10 July 2012

Why History Still Matters In The Shenandoah

Alfred Waud's depiction of Custer's burning of a
Valley farm 7 October 1864.


Such was the account given by Sheridan of his operations in Augusta and the Valley. A correspondent, who was with the army, thus describes the scenes of their march:

“The atmosphere, from horizon to horizon has been black with the smoke of a hundred conflagrations, and at night a gleam, brighter and more lurid than sunset, has shot from every verge. The orders have been to destroy all forage in stacks and barns, and to drive the stock before them (the Federal army) for the subsistence of the army.  Indiscriminating (for with such swift work discrimination is impracticable), relentless, merciless, the torch has done its terrible business in the Valley. Few barns and stables have escaped. The gardens and corn-fields have been desolated. The cattle, hogs, sheep, cows, oxen, nearly five thousand in all, have been driven from every farm. The wailing of the women and children, mingling with the crackling of flames, has sounded from scores of dwellings. I have seen mothers, weeping over the loss of that which was necessary to their children’s lives—setting aside their own—their last cow, their last bit of flour pilfered by stragglers, the last morsel they had in the world to eat or drink. Young girls, with flushed cheeks, and pale, with tearful, or tearless eyes, have pleaded with and cursed the men whom the necessities of war have forced to burn the dwellings reared by their fathers, and turn them into paupers in a day. The completeness of the desolation is awful. Hundreds of nearly starving people are going North. Our trains are crowded with them. They line the wayside. Hundreds more are coming. Absolute want is in mansions used in other days to extravagant luxury.”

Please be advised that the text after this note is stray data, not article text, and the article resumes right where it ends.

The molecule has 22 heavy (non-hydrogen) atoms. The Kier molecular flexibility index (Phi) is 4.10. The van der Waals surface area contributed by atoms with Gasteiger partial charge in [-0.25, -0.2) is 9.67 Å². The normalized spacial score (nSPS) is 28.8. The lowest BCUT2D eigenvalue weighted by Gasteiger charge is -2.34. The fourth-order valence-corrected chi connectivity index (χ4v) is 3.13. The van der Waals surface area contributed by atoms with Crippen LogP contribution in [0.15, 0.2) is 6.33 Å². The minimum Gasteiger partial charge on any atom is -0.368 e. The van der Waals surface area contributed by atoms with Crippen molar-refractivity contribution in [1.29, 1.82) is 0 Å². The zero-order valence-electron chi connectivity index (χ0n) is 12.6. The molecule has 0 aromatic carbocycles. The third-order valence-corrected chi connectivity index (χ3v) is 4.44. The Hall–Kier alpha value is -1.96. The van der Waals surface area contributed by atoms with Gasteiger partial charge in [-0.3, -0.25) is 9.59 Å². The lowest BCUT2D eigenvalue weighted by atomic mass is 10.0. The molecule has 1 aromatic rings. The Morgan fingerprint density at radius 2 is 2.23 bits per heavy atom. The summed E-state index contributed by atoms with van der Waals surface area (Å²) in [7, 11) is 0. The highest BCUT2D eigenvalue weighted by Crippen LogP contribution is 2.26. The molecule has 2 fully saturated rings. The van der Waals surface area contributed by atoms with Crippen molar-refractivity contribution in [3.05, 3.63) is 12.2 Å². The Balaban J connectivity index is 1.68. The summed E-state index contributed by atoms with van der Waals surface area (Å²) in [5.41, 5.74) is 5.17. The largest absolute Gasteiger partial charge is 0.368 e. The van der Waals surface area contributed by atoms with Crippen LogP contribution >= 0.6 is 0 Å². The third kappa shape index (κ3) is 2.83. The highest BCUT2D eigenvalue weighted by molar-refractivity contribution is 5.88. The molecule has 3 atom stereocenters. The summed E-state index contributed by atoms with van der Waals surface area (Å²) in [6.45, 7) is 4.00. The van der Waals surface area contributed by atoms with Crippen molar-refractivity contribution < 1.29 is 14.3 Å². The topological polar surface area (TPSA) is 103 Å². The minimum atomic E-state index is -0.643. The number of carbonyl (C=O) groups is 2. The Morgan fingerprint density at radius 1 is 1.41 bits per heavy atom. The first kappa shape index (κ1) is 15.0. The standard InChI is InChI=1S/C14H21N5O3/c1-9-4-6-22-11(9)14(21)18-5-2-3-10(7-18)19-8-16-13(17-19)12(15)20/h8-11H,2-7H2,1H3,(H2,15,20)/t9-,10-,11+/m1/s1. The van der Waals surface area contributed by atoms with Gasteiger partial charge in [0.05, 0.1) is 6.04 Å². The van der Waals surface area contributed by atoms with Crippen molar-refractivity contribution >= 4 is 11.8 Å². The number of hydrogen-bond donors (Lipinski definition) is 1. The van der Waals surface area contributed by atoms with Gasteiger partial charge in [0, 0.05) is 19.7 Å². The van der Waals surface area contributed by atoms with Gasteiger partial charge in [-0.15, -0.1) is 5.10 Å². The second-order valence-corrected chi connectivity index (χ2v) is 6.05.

The desolation of the Shenandoah Valley was thus sketched at the time:
We have conversed with an intelligent friend, who formerly resided at Edinburg, in Shenandoah county, and who has been compelled to bring his family into a more favored locality, to keep them from starving, and he gives a deplorable picture of the sufferings and privations of these unfortunate people. But a small amount of grain is in possession of the inhabitants, and what little they have it is hardly possible to get ground for want of mills, all having been burned except five or six, in the extent of the country of which we speak. In many instances corn has been pounded, baked, and consumed in a rough state, and our informant states that he is familiar with instances where the people have mixed middlings with bran and baked it into bread, in order to stretch the food. Cattle, hogs and sheep have been swept away, and but few horses remain with which to cultivate the ground and raise a crop the present season. It is hard to realize and believe that such a state of things exist, but it is nevertheless fearfully true.